Real-Time API Management with Apigee and Fanout

Gareth Davies
4 min readFeb 22, 2017


If you have a traditional RESTful API then you may already be using an API management system such as Apigee, 3Scale, Kong or Amazon API Gateway. Using an API management platform has several advantages such as:

  • Managing API authentication
  • Analytics and logging
  • Caching and traffic manipulation (e.g. transforming JSON to XML or adding a CORS header)
  • Developer portals and interactive documentation
  • Ability to monetize an API
  • An additional layer of security (such as API request throttling)

In a previous post I detailed how with Fanout Cloud (or the open-source Pushpin) it is possible to create HTTP streaming and WebSocket feeds such as those implemented on the Canadian Bitcoin Index.

However, whilst we have a real-time API it could also benefit from some of the features of an API management system such as detailed analytics and authentication (and if you are already using an API management system, simply integrating the real-time APIs into the existing setup). Whilst the process is very similar for any API management platform that are implemented as a reverse proxy, for the remainder of the post I will demonstrate how to integrate the Apigee Edge API platform to provide authentication and detailed analytics.

As Fanout and Apigee both operate as reverse proxies we can simply place Apigee between Fanout and our existing backend services. In such a scenario client requests are first routed to Fanout which proxies the request to Apigee which records our traffic and can perform additional tasks on the incoming request e.g. ensuring that a provided API key is allowed to access the resource. Apigee then proxies the request to our backend service which responds with the required headers to instruct Fanout to open a WebSocket connection with the client. As such the opening of all WebSocket connections pass through Apigee and we have greater visibility of our real-time API traffic.

Assuming you already have a Fanout (or Pushpin) endpoint the process of integrating Apigee can be completed in two simple steps.

1 — Create an API proxy at Apigee that maps to your existing backend
2 — Update Fanout to point to Apigee instead of the existing backend endpoint

For the purposes of this post we will add an authentication layer to the existing CBIX WebSocket feed which will be available at wss://

Apigee Edge Implementation

As a first step we need to add a new API proxy to Apigee with our required authentication scheme.

Creating a new API proxy with Apigee

This new API proxy is accessible at which maps to the domain on our backend server. In the Security section we will choose API Key as the authorization mechanism. Now to access this API we will need to provide an API key in the request (by default this will be a URL query parameter of apikey).

In order to test the API we will need to create a sample API product (you may create this when creating the API proxy), add a developer and sample app with access to the created API Product. Doing so will give us a valid API key to use in future requests (which will be the Consumer Key of the created application).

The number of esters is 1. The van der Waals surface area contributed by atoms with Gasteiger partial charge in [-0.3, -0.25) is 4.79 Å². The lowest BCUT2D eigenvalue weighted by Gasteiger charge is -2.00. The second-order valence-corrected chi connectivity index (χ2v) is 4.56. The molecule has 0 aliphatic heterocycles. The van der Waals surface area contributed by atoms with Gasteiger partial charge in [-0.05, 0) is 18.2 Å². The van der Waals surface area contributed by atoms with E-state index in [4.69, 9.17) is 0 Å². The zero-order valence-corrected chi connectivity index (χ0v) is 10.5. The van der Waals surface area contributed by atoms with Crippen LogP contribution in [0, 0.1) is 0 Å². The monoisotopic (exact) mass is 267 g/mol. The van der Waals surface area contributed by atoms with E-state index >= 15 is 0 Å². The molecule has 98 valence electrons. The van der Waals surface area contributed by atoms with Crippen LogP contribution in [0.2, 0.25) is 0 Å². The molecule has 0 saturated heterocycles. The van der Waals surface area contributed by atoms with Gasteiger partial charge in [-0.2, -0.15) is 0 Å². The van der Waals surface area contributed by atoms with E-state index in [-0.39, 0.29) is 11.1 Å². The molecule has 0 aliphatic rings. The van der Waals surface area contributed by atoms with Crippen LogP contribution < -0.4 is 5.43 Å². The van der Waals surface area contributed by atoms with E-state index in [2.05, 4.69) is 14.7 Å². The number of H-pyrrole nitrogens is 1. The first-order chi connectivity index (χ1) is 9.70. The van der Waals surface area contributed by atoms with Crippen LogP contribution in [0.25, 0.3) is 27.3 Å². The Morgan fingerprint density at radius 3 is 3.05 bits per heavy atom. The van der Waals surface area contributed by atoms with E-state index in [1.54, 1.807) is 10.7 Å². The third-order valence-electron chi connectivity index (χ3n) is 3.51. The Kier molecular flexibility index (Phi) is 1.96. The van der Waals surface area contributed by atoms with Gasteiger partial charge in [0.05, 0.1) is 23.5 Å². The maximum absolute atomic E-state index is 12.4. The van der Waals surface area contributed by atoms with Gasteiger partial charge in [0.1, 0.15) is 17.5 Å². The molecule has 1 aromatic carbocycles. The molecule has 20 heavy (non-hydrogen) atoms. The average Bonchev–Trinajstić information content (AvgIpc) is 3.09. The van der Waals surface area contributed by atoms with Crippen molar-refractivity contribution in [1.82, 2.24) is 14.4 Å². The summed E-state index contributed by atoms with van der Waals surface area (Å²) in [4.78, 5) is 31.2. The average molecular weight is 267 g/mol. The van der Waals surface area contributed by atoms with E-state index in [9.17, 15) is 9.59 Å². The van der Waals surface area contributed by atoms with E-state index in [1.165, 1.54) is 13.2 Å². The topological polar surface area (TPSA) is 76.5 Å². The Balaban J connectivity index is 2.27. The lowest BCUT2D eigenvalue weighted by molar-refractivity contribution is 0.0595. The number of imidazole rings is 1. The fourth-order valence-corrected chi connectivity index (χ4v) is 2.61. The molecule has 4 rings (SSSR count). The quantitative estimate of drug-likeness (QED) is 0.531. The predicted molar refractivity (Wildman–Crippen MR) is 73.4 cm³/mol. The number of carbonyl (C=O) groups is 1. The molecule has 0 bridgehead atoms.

Finally, we can test the Apigee part of the implementation with a request to which should return a response from the backend service to instruct Fanout to open a WebSocket connection.

HTTP/1.1 200 OK
Sec-WebSocket-Extensions: grip
Content-Type: application/websocket-events

Fanout Implementation

Next we need to update Fanout so that requests to are proxied to Apigee rather than directly to our backend.

Fanout domain setup

If you wish to use SSL then you will need to add a certificate to Fanout that matches the domain name (realtime.cbix.cain this case). You will also need to enable the Rewrite Host Header option, which causes the host header to be rewritten to use the hostname of the origin server, so that Apigee will correctly respond to any requests made through Fanout.

Now, attempting to access the websocket API via wscat using the following command wscat -c wss:// will return an unauthenticated error response as expected, as we have not provided any authentication information.

error: Error: unexpected server response (401)

Providing our API key and making a request to wscat -c wss:// correctly opens and maintains the websocket connection.

connected (press CTRL+C to quit)

And after a few seconds we receive our first message through the websocket connection.



We now have a working authenticated real-time WebSocket feed and all connection requests are routed through Apigee. As such, we can make use of a number of other features of the Apigee Edge system for example adding a message logging policy, provisioning developer accounts or utilizing Apigee’s analytics platform to return detailed reports regarding your real-time API traffic.

Apigee Edge Analytics for our real-time API



Gareth Davies

Technical writer, data wrangler and (former) full stack dev